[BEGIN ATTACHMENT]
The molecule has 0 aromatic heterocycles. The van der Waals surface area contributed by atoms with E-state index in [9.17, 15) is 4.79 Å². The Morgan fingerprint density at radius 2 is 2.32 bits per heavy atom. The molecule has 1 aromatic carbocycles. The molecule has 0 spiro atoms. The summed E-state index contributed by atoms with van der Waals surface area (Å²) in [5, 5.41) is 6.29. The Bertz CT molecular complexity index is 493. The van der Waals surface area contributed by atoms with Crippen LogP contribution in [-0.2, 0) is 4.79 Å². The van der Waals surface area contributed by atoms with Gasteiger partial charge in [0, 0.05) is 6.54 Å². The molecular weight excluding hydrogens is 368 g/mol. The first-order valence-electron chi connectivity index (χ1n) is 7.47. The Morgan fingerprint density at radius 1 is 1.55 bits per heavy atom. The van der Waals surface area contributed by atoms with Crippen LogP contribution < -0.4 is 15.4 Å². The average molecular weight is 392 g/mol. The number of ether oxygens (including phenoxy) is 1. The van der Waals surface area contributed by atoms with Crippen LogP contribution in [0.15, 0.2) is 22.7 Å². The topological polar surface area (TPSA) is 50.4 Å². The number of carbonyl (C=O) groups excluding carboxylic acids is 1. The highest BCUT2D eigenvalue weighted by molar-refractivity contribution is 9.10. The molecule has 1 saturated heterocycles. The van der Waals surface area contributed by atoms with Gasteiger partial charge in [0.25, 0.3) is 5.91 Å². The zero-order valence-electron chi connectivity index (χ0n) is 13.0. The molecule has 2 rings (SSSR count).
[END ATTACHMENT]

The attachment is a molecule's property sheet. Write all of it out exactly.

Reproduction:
The molecule has 0 aromatic heterocycles. The van der Waals surface area contributed by atoms with E-state index in [9.17, 15) is 4.79 Å². The Morgan fingerprint density at radius 2 is 2.32 bits per heavy atom. The molecule has 1 aromatic carbocycles. The molecule has 0 spiro atoms. The summed E-state index contributed by atoms with van der Waals surface area (Å²) in [5, 5.41) is 6.29. The Bertz CT molecular complexity index is 493. The van der Waals surface area contributed by atoms with Crippen LogP contribution in [-0.2, 0) is 4.79 Å². The van der Waals surface area contributed by atoms with Gasteiger partial charge in [0, 0.05) is 6.54 Å². The molecular weight excluding hydrogens is 368 g/mol. The first-order valence-electron chi connectivity index (χ1n) is 7.47. The Morgan fingerprint density at radius 1 is 1.55 bits per heavy atom. The van der Waals surface area contributed by atoms with Crippen LogP contribution < -0.4 is 15.4 Å². The average molecular weight is 392 g/mol. The number of ether oxygens (including phenoxy) is 1. The van der Waals surface area contributed by atoms with Crippen LogP contribution in [0.15, 0.2) is 22.7 Å². The topological polar surface area (TPSA) is 50.4 Å². The number of carbonyl (C=O) groups excluding carboxylic acids is 1. The highest BCUT2D eigenvalue weighted by molar-refractivity contribution is 9.10. The molecule has 1 saturated heterocycles. The van der Waals surface area contributed by atoms with Gasteiger partial charge in [0.25, 0.3) is 5.91 Å². The zero-order valence-electron chi connectivity index (χ0n) is 13.0. The molecule has 2 rings (SSSR count).